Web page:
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South Korea Eases Coronavirus Restrictions, Touts 'Exceptional' Success

People wearing face masks walk on a street in the Hongdae district of Seoul on Sunday.
People wearing face masks walk on a street in the Hongdae district of Seoul on Sunday.

In South Korea, churches resumed in-person services and stadiums welcomed sports fans over the weekend as the country once again manages to slow the spread of the novel coronavirus.

The government eased social distancing restrictions after the country apparently dodged a surge in cases that was feared to follow the Chuseok national holiday in early October.

South Korea's daily new infection numbers peaked in late February at more than 900 before coming down to single digits in April. Then in mid-August, hundreds of daily cases emerged, linked to church groups and political rallies.

The daily caseload has since declined and stayed in the double digits for most of the past month. More than 31 million South Koreans traveled for family reunions and vacations between Sept. 29 and Oct. 4, but just 44 infections linked to holiday travel have been confirmed, according to the Korea Disease Control and Prevention Agency.

President Moon Jae-in a week ago noted South Korea's "exceptional" success in overcoming "what could have been the biggest threat yet," in contrast to other countries struggling with a continuing upsurge.

Despite South Korea's quickly flattening the curve of cases, the second wave of infections that peaked in late August dampened the national economy and public sentiment. In September, the unemployment rate climbed back up to 3.6% after inching down for three months. The Bank of Korea's consumer confidence index plunged to May levels.

"The level of fatigue rose quite high during the two months of second-level social distancing," Health Minister Park Neung-hoo said on Oct. 11, referring to tougher restrictions enforced in mid-August to tackle second-wave infections. Announcing an easing of those restrictions, Park added, "If this state continues, social receptiveness [to pandemic measures] is expected to drop significantly, hindering efficacy."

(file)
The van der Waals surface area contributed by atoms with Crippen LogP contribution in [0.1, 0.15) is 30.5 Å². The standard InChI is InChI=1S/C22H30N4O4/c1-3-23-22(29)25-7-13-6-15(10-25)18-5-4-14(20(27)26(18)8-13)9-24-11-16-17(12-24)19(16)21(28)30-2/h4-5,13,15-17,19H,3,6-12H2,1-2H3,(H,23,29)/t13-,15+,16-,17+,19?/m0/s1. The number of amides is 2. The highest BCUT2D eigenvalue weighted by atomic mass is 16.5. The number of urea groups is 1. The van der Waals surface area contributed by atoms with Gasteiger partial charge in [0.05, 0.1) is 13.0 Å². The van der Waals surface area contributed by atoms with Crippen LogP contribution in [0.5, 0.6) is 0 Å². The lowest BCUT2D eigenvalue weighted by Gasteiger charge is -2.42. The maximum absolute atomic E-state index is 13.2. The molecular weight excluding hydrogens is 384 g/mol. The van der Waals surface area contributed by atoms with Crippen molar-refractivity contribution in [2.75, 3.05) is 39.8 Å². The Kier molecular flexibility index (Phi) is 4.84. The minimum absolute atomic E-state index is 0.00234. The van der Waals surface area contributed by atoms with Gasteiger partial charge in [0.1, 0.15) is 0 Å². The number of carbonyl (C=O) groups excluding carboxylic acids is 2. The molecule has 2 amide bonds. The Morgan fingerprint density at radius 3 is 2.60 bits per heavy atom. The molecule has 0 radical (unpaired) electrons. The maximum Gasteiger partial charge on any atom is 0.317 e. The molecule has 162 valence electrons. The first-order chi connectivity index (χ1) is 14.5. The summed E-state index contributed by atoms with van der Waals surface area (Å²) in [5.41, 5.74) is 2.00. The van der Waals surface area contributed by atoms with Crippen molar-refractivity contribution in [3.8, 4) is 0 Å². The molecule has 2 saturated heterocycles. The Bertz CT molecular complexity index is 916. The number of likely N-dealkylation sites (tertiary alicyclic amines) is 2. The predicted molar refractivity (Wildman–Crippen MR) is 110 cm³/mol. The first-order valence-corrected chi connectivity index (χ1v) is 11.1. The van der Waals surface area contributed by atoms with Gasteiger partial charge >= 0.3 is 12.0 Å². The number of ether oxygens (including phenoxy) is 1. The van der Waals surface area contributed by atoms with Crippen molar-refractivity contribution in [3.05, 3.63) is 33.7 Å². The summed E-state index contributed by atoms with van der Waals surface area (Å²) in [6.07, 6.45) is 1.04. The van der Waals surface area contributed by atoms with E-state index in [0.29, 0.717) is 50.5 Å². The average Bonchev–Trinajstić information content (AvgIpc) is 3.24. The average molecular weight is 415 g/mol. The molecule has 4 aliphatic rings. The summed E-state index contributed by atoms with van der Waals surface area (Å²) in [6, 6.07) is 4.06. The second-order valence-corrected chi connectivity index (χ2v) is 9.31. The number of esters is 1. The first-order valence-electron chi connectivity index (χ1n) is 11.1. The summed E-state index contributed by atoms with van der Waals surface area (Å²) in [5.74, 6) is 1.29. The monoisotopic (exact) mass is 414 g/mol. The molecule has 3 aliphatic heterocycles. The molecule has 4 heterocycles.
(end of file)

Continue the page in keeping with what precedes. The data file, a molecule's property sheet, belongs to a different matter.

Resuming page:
To ensure its pandemic response is effective and sustainable, he said, South Korea will "minimize extreme measures," such as shutting down businesses, and will reinforce "precision prevention" tailored to individual risks.

South Korea lifted its assembly ban on large groups, reopened buffet restaurants, nightclubs and karaokes — venues categorized as high risk — and expanded in-person attendance at schools while upgrading detailed disease prevention guidelines for each facility.

The South Korean government can now enforce mask-wearing in public transportation, hospitals and rallies, and more quickly punish business owners and citizens who flout the rules, thanks to the revised disease control laws that took effect on Tuesday.

Even with the updated toolbox, though, health officials seem torn between confidence and concerns.

"It feels like taking an exam every single day," Kwon Jun-wook, deputy director of Central Disease Control Headquarters, said last week.

"We are opening a new path," he said, "a different path based on mutual trust, evidence and agreement."

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